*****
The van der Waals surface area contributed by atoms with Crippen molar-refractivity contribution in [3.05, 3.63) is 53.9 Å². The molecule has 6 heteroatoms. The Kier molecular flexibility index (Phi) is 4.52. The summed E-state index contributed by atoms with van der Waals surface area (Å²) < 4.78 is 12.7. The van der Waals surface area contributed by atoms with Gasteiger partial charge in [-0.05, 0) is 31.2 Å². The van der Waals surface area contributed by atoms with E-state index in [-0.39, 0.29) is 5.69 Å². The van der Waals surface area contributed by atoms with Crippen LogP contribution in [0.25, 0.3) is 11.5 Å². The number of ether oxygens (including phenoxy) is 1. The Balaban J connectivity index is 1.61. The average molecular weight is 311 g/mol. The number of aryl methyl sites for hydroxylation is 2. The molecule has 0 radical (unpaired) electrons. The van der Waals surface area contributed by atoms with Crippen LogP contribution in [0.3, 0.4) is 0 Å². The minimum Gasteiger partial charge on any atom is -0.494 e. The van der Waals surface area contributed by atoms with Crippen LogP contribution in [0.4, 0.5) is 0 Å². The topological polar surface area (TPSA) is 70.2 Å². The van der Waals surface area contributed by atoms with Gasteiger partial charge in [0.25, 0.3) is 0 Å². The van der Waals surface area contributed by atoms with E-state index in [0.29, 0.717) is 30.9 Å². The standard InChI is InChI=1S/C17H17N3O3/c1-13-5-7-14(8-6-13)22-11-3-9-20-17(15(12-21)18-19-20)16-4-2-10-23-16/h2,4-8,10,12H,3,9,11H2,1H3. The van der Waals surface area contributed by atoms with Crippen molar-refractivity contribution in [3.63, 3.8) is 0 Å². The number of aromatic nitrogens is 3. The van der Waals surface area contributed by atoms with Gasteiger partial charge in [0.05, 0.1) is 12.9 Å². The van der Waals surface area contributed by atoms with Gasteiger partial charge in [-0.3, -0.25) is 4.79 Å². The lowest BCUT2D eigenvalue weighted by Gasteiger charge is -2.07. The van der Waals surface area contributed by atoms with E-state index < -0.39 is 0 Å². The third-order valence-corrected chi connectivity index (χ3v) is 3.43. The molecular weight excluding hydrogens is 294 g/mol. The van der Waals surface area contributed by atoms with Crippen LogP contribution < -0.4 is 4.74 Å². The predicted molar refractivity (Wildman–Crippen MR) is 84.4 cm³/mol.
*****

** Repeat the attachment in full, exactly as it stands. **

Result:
The van der Waals surface area contributed by atoms with Crippen molar-refractivity contribution in [3.05, 3.63) is 53.9 Å². The molecule has 6 heteroatoms. The Kier molecular flexibility index (Phi) is 4.52. The summed E-state index contributed by atoms with van der Waals surface area (Å²) < 4.78 is 12.7. The van der Waals surface area contributed by atoms with Gasteiger partial charge in [-0.05, 0) is 31.2 Å². The van der Waals surface area contributed by atoms with E-state index in [-0.39, 0.29) is 5.69 Å². The van der Waals surface area contributed by atoms with Crippen LogP contribution in [0.25, 0.3) is 11.5 Å². The number of ether oxygens (including phenoxy) is 1. The Balaban J connectivity index is 1.61. The average molecular weight is 311 g/mol. The number of aryl methyl sites for hydroxylation is 2. The molecule has 0 radical (unpaired) electrons. The van der Waals surface area contributed by atoms with Crippen LogP contribution in [0.3, 0.4) is 0 Å². The minimum Gasteiger partial charge on any atom is -0.494 e. The van der Waals surface area contributed by atoms with Crippen LogP contribution in [0.4, 0.5) is 0 Å². The topological polar surface area (TPSA) is 70.2 Å². The van der Waals surface area contributed by atoms with Gasteiger partial charge in [0.25, 0.3) is 0 Å². The van der Waals surface area contributed by atoms with E-state index in [0.29, 0.717) is 30.9 Å². The standard InChI is InChI=1S/C17H17N3O3/c1-13-5-7-14(8-6-13)22-11-3-9-20-17(15(12-21)18-19-20)16-4-2-10-23-16/h2,4-8,10,12H,3,9,11H2,1H3. The van der Waals surface area contributed by atoms with Crippen molar-refractivity contribution in [3.63, 3.8) is 0 Å². The number of aromatic nitrogens is 3. The van der Waals surface area contributed by atoms with Gasteiger partial charge in [0.05, 0.1) is 12.9 Å². The van der Waals surface area contributed by atoms with Gasteiger partial charge in [-0.3, -0.25) is 4.79 Å². The lowest BCUT2D eigenvalue weighted by Gasteiger charge is -2.07. The van der Waals surface area contributed by atoms with E-state index < -0.39 is 0 Å². The third-order valence-corrected chi connectivity index (χ3v) is 3.43. The molecular weight excluding hydrogens is 294 g/mol. The van der Waals surface area contributed by atoms with Crippen LogP contribution < -0.4 is 4.74 Å². The predicted molar refractivity (Wildman–Crippen MR) is 84.4 cm³/mol.